Adverse Childhood Experiences Common in Vets

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Negative experiences as a child can scar someone for life. For example, some people who were abused in their youth end up being violent in adulthood. Researchers recently sought to find out whether having adverse childhood experiences (ACEs) may have contributed to veterans enrolling in the military, given that service is one way to escape a bad household environment.

John R. Blosnich, PhD, MPH, with the Department of Psychiatry, University of Rochester, New York, led a team of researchers from the university and the Department of Veterans Affairs to compare the prevalence of ACEs in those with and without military experience. Phone interviews with more than 60,000 individuals looked at whether they had suffered any one or more of 11 negative experiences prior to turning 18.

Those with military experience had greater odds of any difference in prevalence of ACEs, according to results published in JAMA Psychiatry. However, the higher likelihood was seen in those who served during the all-volunteer era.  During that time, men with military service had twice the odds of reporting forced sex before the age of 18 years (odds ratio, 2.19; 95% CI, 1.34-3.57) compared with men without military service.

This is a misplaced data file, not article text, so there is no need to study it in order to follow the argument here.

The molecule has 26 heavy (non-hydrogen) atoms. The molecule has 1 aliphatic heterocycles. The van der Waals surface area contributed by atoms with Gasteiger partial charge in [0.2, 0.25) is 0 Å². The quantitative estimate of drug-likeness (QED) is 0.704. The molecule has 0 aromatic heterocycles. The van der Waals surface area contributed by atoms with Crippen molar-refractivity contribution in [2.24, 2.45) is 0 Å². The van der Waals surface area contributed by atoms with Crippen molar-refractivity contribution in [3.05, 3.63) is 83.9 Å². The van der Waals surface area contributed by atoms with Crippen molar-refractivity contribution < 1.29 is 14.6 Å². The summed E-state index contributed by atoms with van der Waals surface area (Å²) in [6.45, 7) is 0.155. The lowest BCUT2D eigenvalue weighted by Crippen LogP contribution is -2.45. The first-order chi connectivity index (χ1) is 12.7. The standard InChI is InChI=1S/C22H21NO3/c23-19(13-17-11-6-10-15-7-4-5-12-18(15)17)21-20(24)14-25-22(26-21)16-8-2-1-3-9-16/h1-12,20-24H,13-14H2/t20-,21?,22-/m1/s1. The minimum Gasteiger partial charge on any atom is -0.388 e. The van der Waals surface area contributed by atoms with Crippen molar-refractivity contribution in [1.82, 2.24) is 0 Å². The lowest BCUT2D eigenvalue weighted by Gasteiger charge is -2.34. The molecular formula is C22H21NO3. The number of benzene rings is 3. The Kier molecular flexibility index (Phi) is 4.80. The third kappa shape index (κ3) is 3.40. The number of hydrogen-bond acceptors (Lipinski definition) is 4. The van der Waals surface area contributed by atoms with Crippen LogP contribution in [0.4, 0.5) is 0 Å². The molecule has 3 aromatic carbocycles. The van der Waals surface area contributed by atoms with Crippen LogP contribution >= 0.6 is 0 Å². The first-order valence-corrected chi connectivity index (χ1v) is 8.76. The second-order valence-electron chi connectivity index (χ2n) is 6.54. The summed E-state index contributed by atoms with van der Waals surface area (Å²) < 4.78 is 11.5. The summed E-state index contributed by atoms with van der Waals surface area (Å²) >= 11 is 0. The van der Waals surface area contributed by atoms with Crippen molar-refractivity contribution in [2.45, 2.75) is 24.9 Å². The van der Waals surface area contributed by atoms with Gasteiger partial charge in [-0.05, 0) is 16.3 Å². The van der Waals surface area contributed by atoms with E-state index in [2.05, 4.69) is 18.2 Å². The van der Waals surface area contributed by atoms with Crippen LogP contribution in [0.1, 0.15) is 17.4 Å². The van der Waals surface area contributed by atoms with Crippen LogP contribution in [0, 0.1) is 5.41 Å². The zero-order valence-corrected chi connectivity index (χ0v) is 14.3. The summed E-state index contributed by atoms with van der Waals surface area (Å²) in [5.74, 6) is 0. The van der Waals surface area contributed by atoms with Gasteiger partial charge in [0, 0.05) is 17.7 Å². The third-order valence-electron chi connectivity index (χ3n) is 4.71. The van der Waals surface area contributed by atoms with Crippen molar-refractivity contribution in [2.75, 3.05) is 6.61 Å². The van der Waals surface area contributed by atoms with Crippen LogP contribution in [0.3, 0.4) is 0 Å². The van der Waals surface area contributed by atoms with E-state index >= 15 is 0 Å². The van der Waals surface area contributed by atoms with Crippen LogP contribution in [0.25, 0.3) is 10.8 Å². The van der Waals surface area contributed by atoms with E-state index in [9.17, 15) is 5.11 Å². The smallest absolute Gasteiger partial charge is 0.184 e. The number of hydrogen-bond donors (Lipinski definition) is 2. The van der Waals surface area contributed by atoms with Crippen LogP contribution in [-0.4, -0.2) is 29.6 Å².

In the draft era, the only difference among men was household drug use -- men with a history of military service had significantly less than men who weren’t in the military (2.1% vs. 3.3%; P = .003). Fewer differences were observed among women in the all-volunteer and draft eras.

“Differences in ACEs by era and sex lend preliminary support that enlistment may serve as an escape from adversity for some individuals, at least among men,” the researchers concluded. “Further research is needed to understand how best to support service members and veterans who may have experienced ACEs.”


Veterans More Likely to Have Had Adverse Childhood Experiences
Veterans More Likely to Have Had Adverse Childhood Experiences

The prevalence of adverse childhood experiences (ACEs) among U.S. military members and veterans is largely unknown. ACEs can result in severe adult health consequences such as posttraumatic stress disorder, substance use and attempted suicide.

Authors compared the prevalence of ACEs among individuals with and without a history of military service using data from a behavioral risk surveillance system, along with telephone interviews, for an analytic sample of more than 60,000 people.

ACEs in 11 categories were examined, including living with someone who is mentally ill, alcoholic or incarcerated, as well as witnessing partner violence, being physically abused, touched sexually or forced to have sex. Authors considered military service during the all-volunteer era (since 1973) vs. the draft era.

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